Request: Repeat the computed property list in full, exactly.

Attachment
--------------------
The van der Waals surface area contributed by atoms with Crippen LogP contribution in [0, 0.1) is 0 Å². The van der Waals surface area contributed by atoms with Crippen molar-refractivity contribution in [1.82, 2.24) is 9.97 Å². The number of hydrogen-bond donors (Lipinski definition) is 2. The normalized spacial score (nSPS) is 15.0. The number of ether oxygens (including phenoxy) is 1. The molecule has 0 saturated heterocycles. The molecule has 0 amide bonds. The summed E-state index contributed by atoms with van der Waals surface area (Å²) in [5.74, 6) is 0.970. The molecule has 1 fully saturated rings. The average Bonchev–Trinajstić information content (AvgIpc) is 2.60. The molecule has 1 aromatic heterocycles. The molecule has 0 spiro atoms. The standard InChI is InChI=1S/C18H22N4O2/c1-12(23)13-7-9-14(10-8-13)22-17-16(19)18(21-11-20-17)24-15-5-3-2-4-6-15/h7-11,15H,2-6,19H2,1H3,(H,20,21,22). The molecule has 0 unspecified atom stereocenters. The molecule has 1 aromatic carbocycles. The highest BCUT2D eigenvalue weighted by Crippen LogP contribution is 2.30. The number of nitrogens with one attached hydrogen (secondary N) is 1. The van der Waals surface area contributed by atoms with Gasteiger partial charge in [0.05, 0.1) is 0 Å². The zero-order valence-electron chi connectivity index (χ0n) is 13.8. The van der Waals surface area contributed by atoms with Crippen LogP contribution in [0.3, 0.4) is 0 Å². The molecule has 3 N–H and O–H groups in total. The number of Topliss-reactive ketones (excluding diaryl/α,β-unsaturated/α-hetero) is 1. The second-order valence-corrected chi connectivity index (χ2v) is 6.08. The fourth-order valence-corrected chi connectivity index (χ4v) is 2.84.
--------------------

The van der Waals surface area contributed by atoms with Crippen LogP contribution in [0, 0.1) is 0 Å². The van der Waals surface area contributed by atoms with Crippen molar-refractivity contribution in [1.82, 2.24) is 9.97 Å². The number of hydrogen-bond donors (Lipinski definition) is 2. The normalized spacial score (nSPS) is 15.0. The number of ether oxygens (including phenoxy) is 1. The molecule has 0 saturated heterocycles. The molecule has 0 amide bonds. The summed E-state index contributed by atoms with van der Waals surface area (Å²) in [5.74, 6) is 0.970. The molecule has 1 fully saturated rings. The average Bonchev–Trinajstić information content (AvgIpc) is 2.60. The molecule has 1 aromatic heterocycles. The molecule has 0 spiro atoms. The standard InChI is InChI=1S/C18H22N4O2/c1-12(23)13-7-9-14(10-8-13)22-17-16(19)18(21-11-20-17)24-15-5-3-2-4-6-15/h7-11,15H,2-6,19H2,1H3,(H,20,21,22). The molecule has 0 unspecified atom stereocenters. The molecule has 1 aromatic carbocycles. The highest BCUT2D eigenvalue weighted by Crippen LogP contribution is 2.30. The number of nitrogens with one attached hydrogen (secondary N) is 1. The van der Waals surface area contributed by atoms with Gasteiger partial charge in [0.05, 0.1) is 0 Å². The zero-order valence-electron chi connectivity index (χ0n) is 13.8. The van der Waals surface area contributed by atoms with Crippen LogP contribution in [0.3, 0.4) is 0 Å². The molecule has 3 N–H and O–H groups in total. The number of Topliss-reactive ketones (excluding diaryl/α,β-unsaturated/α-hetero) is 1. The second-order valence-corrected chi connectivity index (χ2v) is 6.08. The fourth-order valence-corrected chi connectivity index (χ4v) is 2.84.